Canada’s Prime Minister Justin Trudeau on Wednesday apologized in the name of his country for turning away a ship full of Jewish refugees who fleeing Nazi Germany in 1939.
The MS St. Louis was a German ocean liner which set sail from Hamburg to Cuba on May 13, 1939 with 907 Jewish German refugees. The ship was denied entry to Cuba, the United States, and Canada and the Jewish refugees were eventually accepted in Belgium, the Netherlands, the UK, and France. Many of them were later captured by the invading Nazis in their new shelters and it is estimated that 250 of them perished in death camps during World War II.
Trudeau told the Canadian parliament that Hitler “watched on as we refused their visas, ignored their letters and denied them entry.”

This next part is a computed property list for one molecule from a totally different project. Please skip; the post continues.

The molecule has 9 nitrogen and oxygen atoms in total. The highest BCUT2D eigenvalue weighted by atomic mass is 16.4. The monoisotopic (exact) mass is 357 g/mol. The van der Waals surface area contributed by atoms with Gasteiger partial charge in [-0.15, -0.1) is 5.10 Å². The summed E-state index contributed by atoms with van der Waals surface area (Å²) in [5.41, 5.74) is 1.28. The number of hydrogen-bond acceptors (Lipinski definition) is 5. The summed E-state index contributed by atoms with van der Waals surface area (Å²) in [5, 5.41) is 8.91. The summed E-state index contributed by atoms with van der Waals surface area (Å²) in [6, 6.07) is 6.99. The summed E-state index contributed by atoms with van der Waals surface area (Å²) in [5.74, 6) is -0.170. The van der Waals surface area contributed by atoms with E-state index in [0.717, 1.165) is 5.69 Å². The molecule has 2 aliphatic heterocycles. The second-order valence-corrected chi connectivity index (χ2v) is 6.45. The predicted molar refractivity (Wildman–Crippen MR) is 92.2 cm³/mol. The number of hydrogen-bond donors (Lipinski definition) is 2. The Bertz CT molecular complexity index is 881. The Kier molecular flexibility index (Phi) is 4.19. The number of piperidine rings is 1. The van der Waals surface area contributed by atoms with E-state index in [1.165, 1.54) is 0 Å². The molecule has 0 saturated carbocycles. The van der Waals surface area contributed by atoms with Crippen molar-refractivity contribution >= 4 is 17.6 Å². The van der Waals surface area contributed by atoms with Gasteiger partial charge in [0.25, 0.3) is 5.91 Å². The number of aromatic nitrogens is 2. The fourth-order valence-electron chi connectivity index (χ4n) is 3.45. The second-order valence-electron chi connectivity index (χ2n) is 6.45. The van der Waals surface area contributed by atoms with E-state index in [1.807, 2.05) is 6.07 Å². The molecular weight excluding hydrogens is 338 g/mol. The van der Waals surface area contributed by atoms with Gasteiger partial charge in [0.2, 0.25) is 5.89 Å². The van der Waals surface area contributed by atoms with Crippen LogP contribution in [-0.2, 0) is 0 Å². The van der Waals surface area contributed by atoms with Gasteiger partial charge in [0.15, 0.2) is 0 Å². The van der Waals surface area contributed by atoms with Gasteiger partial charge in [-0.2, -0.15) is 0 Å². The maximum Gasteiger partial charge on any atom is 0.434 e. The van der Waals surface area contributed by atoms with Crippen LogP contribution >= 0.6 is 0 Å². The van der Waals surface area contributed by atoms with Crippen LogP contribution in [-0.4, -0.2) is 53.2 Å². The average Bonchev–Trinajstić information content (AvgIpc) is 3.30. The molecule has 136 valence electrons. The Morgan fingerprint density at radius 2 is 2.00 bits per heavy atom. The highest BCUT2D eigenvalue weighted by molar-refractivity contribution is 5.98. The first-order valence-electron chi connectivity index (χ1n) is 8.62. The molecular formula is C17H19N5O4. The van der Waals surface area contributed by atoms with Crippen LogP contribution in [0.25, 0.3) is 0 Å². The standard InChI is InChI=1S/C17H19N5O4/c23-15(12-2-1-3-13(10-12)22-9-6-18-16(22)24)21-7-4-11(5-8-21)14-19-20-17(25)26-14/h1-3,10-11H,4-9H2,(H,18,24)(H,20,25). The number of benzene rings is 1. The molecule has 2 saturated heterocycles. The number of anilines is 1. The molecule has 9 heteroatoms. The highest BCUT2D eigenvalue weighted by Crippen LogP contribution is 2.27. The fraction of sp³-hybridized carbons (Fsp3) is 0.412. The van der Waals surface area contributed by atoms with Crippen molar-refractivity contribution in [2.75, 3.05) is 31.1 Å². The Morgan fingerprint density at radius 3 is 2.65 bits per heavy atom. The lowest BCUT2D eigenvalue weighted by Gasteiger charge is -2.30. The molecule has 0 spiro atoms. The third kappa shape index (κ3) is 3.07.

“There is little doubt that our silence permitted the Nazis to come up with their own, ‘final solution’ to the so-called Jewish problem,” the PM said, noting: “We let anti-Semitism take hold in our communities and become our official policy. To harbor such hatred and indifference toward the refugees was to share in the moral responsibility for their deaths.”
Earlier on Wednesday, Trudeau met with St. Louis passenger Ana Maria Gordon, who now lives in Canada. They discussed ways Canada should fight anti-Semitism.
After St. Louis was turned away from the United States, Canadian academics and clergy appealed to Prime Minister William Lyon Mackenzie King to provide sanctuary to the passengers. But an anti-Semitic Canadian immigration official named Frederick Blair persuaded the PM to ignore the pleas. In 2000, Blair’s nephew apologized to the Jewish people for his uncle’s action.